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22 Cards in this Set

  • Front
  • Back

Types of STRUCTURAL cardiomyopathies

-dilation (60%)

w/ or w/o systolic dysfunction

-hypertrophic (5%)

w/ or w/o obbstruction

-restrictive diastolic (lusitropic) dysfunction (35%)

Clinical presentation of cardiomyopathy

-fxn limitation (reduced exertional capacity)



-dependent edema


-sleep disturbance

Key findings for a DILATED cardiomyopathy

-jugular venous distention> 8 cm

-S3 at apex (volume overloaded ventricle)

-ant chest wall heave (enlarged heart)

-laterally displaced PMI

-basilar pulmonary rales (congestion/fluid)

-hepatomegaly/peripheral edema (R sided congestion)

Key findings for a RESTRICTIVE cardiomyopathy (stiff heart, higher contractile fxn)

-jugular venous distention when decompensated

-S4 at apex (stiff heart)

-PMI normal (at mid-clavicular line)

-basilar pulmonary rales

-peripheral edema

(normal size heart= no heaves)

Key findings for a HYPERTROPHIC cardiomyopathy

(abnormal thickened myocardium, due to genetics)

-S4 at apex

-systolic murmur in 2nd parasternal interspace (in obstructive hypertrophy)

-hyperdynamic precordium

-PMI normal

-bifid carotid upstroke

Primary causes of Dilated cardiomyopathy

-familoial genetics

-RV arrhythmogenic dysplasia

-muscular dystrophy (Duchenne's)

Secondary causes of Dilated cardiomyopathy


-infection (viruses (any), HIV)

-valvular heart disease (aortic or mitral insuffic)

-toxins (ETOH, anthracyclines, antiretrovirals)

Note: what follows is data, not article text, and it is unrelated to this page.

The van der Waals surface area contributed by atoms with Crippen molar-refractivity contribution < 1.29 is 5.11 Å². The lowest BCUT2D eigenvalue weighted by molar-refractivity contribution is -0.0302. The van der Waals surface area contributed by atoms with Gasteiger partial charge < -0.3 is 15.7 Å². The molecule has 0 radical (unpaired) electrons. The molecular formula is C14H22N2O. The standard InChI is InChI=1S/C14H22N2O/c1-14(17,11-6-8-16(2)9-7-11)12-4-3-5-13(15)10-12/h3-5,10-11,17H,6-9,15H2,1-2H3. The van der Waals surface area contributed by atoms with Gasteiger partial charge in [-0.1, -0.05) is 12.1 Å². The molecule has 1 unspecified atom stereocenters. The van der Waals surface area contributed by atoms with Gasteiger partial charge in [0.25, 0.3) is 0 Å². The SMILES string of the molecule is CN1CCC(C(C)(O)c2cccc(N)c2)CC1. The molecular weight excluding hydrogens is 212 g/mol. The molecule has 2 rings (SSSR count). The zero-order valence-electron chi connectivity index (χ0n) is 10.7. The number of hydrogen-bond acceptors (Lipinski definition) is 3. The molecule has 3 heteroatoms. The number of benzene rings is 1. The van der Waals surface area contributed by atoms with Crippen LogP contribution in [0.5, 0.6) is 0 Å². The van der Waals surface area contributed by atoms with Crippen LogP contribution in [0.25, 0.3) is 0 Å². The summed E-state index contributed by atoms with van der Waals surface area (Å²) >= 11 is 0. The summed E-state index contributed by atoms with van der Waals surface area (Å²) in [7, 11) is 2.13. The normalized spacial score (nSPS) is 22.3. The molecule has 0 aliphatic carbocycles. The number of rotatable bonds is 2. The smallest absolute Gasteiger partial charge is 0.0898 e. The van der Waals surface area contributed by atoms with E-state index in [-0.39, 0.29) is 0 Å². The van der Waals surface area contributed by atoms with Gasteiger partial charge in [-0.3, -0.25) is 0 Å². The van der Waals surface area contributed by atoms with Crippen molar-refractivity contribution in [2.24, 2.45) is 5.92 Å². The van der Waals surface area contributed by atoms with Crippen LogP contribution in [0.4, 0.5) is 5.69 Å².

-endocrinoopathy (DM, hypothyroidism)


-CT disorders (SLE, RA)

(anything that doesn't get resolved eventually leads to dilated cardiomyopathy= final common pathway)

Mycocardial dysfunction leads to what 4 main pathophysiologies?

-fluid retention


-inc afterload


(all failed attempts to inc fxn)

Causes of RESTRICTIVE cardiomyopathy

-infiltrative diseases (sarcoidosis, tuberculosis(

-endomyocardial fibrosis

-early myocardial ischemic scarring

-CT disease

Causes of HYPERTROPHIC cardiomyopathy

*obstructive cardiomyopathy (HOC):

-genetic somatic dominant w /variable penetrance

-most common in young athletes

*non-obstructive hypertrophy:

-diffuse myopathy w/ diastolic dysfunction & normal systolic fxn

Dx for cardiomyopathy

-history & physical exam (esp ask about supplements)


-lab eval


-stress test


What can an ECG reveal?

-presence of ischemia

-conduction system dysfxn (BBB)

-rhythm disturbance

*normal ECG = little value

Stress testing is ONLY for what pts?

stable pts w/o hypertrophic obstructive cardimyopathy

Therapy for cardiomyopathy (tx steps)

1. determine baseline functional capacity & resolve fluid overload (diuresis)

2. address/fix acute reversible factors (hypertension, ischemia, anemia, fever, uncontrolled DM)

3. investigate w/ tests

4. investigate cause of pathology (lab eval)

Objective therapy for dilated cardiomyopathy

1. diuresis

2. reduce preload

3. reduce afterload

4. augment contractility

-maintain sinus rhythm

-device therapy

Objective therapy for restrictive cardiomyopathy

1. diuresis

-no meds to relax

-maintain sinus rhythm

Objective therapy for hypertrophic cardiomyopathy

1. beta-blocker or Ca2+ blocker (slow contractility)

- defibrillator in high risk pts

-septal ablaction/excision (remove obstruction)

(do NOT use diuresis)

Drugs that reduce preload



salt/fluid restriction


morphine (acutely)

Drugs that reduce afterload

-ACE inhibitors

-angiotensin receptor blockers


-Digoxin (does not reduce mortality)

-infusion therapy (only in hospital- dobutamine, milrinone, amrinone

-beta-blockers (carvedelol, bucindolol, metoprolol)

ACE inhibitors & beta blockers have the greatest combined ability to reduce mortality in __________

dilated cardiomyopathy

what mechanical interventions can be used in patients who are waiting for a heart transplant?

-intra-arotic balloon counterpulstation (IABP)

-Left ventricular assist device (LVAD)

What test is the most important to identify whether cardiomyopathy is stiff (restricted) or dilated?